COVID-19: the brain may be affected, researchers confirm
An international study involving several teams of researchers confirms the ability of SARS-CoV-2 to infect neurons and identifies several consequences.
A growing body of scientific data suggests that the SARS-CoV-2 virus is not without consequences for our brains. Thus, beyond the significant respiratory damage that SARS-CoV-2 infection can cause, neurological symptoms were also reported very rapidly in patients, from headaches to loss of smell or more serious loss of consciousness and stroke.
A recent study by researchers at the National Institutes of Health (United States) suggests the possibility of blood vessel damage and inflammation after examining brain tissue samples from patients who died shortly after contracting the disease.
But if traces of RNA from the virus have been found in the brains of patients who died from Covid-19 and viral proteins in certain cells of their olfactory bulb, the ability of the virus to infect brain cells and the possible consequences had not been demonstrated until then.
To meet this challenge, a team of researchers from Yale University (USA) and several French organizations used three different approaches to study the infection in the brain: 3D brain cell cultures, a mouse model of SARS-CoV-2 infection and brain tissue from deceased patients with Covid-19.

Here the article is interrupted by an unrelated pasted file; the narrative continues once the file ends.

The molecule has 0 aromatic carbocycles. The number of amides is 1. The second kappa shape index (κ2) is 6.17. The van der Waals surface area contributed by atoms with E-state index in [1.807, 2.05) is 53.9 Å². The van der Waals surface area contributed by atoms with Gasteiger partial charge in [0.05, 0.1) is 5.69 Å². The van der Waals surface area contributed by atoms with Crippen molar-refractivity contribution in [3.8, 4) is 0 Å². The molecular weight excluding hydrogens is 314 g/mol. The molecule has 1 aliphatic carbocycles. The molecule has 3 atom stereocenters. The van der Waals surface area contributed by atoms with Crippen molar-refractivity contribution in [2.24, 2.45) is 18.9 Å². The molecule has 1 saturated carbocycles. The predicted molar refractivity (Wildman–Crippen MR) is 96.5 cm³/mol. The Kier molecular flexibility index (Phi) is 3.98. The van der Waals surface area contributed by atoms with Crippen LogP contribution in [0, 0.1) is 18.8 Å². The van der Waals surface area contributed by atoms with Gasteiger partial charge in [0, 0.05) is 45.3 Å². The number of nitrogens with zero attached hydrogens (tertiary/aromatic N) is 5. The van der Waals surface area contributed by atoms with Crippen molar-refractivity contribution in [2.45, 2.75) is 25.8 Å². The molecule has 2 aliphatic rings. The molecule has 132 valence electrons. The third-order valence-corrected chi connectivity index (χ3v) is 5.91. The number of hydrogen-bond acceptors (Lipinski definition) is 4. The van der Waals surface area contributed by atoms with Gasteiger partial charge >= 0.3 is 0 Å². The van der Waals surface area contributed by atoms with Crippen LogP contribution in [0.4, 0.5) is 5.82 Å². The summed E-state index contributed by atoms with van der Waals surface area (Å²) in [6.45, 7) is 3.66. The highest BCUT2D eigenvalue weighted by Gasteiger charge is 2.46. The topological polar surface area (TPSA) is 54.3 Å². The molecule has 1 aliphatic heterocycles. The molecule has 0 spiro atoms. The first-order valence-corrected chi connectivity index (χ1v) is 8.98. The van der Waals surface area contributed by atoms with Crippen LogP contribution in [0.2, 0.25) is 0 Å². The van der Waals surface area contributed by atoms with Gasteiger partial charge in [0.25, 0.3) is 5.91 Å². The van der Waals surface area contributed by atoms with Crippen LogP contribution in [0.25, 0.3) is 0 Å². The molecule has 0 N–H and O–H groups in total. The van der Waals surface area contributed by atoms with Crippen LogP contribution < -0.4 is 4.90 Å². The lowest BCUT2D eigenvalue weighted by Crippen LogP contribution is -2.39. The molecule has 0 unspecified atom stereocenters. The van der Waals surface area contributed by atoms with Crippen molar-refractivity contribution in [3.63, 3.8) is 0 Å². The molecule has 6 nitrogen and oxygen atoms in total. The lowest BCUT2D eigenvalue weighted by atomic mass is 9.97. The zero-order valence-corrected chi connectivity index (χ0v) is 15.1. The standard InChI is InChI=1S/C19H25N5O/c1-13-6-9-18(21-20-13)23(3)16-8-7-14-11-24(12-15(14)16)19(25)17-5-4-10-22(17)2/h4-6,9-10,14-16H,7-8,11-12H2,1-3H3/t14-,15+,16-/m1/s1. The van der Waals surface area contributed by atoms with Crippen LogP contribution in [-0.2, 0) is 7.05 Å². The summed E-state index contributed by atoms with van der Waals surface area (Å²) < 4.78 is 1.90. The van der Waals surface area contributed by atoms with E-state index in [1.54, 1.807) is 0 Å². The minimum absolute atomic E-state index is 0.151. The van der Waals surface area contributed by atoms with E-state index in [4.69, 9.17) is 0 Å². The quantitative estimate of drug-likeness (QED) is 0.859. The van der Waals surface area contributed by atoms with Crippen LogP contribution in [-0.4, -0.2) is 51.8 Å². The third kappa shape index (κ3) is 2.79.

The results in 3D brain cell cultures demonstrated SARS-CoV-2s ability to enter neurons and use its components to multiply. This then causes metabolic changes in the infected cells, without destroying them. Furthermore, cells neighboring the infected neurons are deprived of oxygen and eventually die. Regarding the brains of patients who died from Covid-19, the virus was found in cortical neurons, as well as pathological damage associated with the infection such as ischemic strokes, death of brain tissue due to insufficient supply of blood and oxygen to the brain.
But how the virus enters neurons is another question. According to the researchers, previous data has shown that in the rest of the body, the virus uses the protein ACE2, which is found on the surface of cells. This is particularly expressed in the lungs, which explains why the coronavirus attacks this organ more specifically. However, this pathway has not yet been demonstrated in neurons. Thanks to a mouse model of SARS-CoV-2 infection, which also has a receptor for the ACE2 protein, which is the focus of attention, the researchers were able to confirm the importance of this route of entry for the infection of brain cells. .
When neurological symptoms persist
Finally, the analysis also revealed that the infected brain regions in the mice studied exhibited significant remodeling of the cerebral vascular network. Therefore, the researchers believe that there could be a link between the penetration of the virus into neurons seen in brain cell cultures and in post-mortem brain tissue, and the hypoxia and ischemic attacks seen in the brains of patients. "These results confirm the brain tropism of SARS-CoV-2 and its ability to infect neurons. The neurological symptoms observed in Covid-19 could be a consequence of this direct attack on the central nervous system," they conclude.